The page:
Lives of Tintoretto
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From the publisher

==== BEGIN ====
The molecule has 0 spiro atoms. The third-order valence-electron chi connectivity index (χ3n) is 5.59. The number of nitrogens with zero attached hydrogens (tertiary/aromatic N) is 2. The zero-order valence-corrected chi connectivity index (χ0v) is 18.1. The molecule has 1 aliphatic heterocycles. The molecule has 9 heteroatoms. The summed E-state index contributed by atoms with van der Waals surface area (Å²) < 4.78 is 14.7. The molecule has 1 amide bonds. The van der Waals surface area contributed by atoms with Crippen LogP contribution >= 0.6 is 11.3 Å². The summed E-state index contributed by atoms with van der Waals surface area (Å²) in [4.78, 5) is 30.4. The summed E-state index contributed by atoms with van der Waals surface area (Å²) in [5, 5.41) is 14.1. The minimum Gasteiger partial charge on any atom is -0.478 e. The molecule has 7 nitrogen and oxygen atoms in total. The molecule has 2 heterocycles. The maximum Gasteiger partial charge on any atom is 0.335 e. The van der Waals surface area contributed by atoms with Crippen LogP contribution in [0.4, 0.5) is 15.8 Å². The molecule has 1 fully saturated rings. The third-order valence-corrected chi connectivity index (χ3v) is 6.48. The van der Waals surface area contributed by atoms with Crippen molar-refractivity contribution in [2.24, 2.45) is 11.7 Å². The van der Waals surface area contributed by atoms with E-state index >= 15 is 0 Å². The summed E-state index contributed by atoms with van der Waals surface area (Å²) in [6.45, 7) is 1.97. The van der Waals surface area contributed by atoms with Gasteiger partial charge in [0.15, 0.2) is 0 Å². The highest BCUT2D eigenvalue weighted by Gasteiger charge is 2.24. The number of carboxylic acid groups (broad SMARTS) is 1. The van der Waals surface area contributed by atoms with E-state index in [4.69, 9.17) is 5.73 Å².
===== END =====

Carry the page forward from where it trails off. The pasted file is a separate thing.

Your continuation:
The most exhilarating painter of the Renaissance and arguably of the whole of western art, Tintoretto was known as Il Furioso because of the attack and energy of his style. His vaunting ambition is recorded in the inscription he placed in his studio: l disegno di Michelangelo ed il colorito di Tiziano ("Michelangelo's drawing and Titian's colour"). The Florentines Vasari and Borghini, and the Venetians Ridolfi and Boschini wrote the earliest biographies of the artist. The four accounts are related each other and form the backbone of the critical success of Tintoretto. Borghini is the first one to give some information about Marietta Tintoretto, also an artist, and Ridolfi is the richest in anecdotes about the artist's life and personality - including the one about the inscription which he may, however, have invented. Boschini, a witty Venetian nationalist, wrote his account in dialect verse. El Greco, whose marginal notes to Vasari are included for the first time in English, Calmo and Franco knew Tintoretto personally and their writings give a real flavour of this complicated man. Unavailable in any form for many years, these biographies have been newly edited for this edition. They are introduced by the scholar Carlo Corsato, who places each in its artistic and literary context. Approximately 50 pages of colour illustrations cover the full range of Tintoretto's astonishing output.